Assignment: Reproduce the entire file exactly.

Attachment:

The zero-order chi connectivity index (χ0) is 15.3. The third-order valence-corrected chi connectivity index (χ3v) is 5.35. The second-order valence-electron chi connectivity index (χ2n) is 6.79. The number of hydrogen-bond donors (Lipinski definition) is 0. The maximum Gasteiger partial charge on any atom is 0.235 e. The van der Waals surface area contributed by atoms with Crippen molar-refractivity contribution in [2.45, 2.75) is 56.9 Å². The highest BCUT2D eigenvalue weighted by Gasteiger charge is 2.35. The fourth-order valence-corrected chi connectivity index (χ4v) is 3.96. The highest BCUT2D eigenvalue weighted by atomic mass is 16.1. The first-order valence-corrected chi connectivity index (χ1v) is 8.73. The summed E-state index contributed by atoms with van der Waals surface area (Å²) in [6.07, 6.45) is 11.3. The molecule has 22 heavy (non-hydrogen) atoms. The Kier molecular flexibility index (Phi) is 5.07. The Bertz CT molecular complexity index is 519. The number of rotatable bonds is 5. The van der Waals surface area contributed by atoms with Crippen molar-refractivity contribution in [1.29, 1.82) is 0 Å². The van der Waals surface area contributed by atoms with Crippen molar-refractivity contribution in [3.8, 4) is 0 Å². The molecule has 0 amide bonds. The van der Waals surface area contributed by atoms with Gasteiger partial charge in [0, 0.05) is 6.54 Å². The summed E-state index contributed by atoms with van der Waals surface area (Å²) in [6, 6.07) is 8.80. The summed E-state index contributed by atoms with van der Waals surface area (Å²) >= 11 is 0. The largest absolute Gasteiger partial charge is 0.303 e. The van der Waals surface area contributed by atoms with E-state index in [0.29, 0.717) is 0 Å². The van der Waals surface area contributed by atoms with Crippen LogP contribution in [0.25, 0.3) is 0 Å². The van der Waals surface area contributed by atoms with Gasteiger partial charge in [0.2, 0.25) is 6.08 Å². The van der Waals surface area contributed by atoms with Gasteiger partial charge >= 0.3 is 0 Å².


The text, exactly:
The zero-order chi connectivity index (χ0) is 15.3. The third-order valence-corrected chi connectivity index (χ3v) is 5.35. The second-order valence-electron chi connectivity index (χ2n) is 6.79. The number of hydrogen-bond donors (Lipinski definition) is 0. The maximum Gasteiger partial charge on any atom is 0.235 e. The van der Waals surface area contributed by atoms with Crippen molar-refractivity contribution in [2.45, 2.75) is 56.9 Å². The highest BCUT2D eigenvalue weighted by Gasteiger charge is 2.35. The fourth-order valence-corrected chi connectivity index (χ4v) is 3.96. The highest BCUT2D eigenvalue weighted by atomic mass is 16.1. The first-order valence-corrected chi connectivity index (χ1v) is 8.73. The summed E-state index contributed by atoms with van der Waals surface area (Å²) in [6.07, 6.45) is 11.3. The molecule has 22 heavy (non-hydrogen) atoms. The Kier molecular flexibility index (Phi) is 5.07. The Bertz CT molecular complexity index is 519. The number of rotatable bonds is 5. The van der Waals surface area contributed by atoms with Crippen molar-refractivity contribution in [1.29, 1.82) is 0 Å². The van der Waals surface area contributed by atoms with Crippen molar-refractivity contribution in [3.8, 4) is 0 Å². The molecule has 0 amide bonds. The van der Waals surface area contributed by atoms with Gasteiger partial charge in [0, 0.05) is 6.54 Å². The summed E-state index contributed by atoms with van der Waals surface area (Å²) in [6, 6.07) is 8.80. The summed E-state index contributed by atoms with van der Waals surface area (Å²) >= 11 is 0. The largest absolute Gasteiger partial charge is 0.303 e. The van der Waals surface area contributed by atoms with E-state index in [0.29, 0.717) is 0 Å². The van der Waals surface area contributed by atoms with Crippen LogP contribution in [0.25, 0.3) is 0 Å². The van der Waals surface area contributed by atoms with Gasteiger partial charge in [0.2, 0.25) is 6.08 Å². The van der Waals surface area contributed by atoms with Gasteiger partial charge >= 0.3 is 0 Å².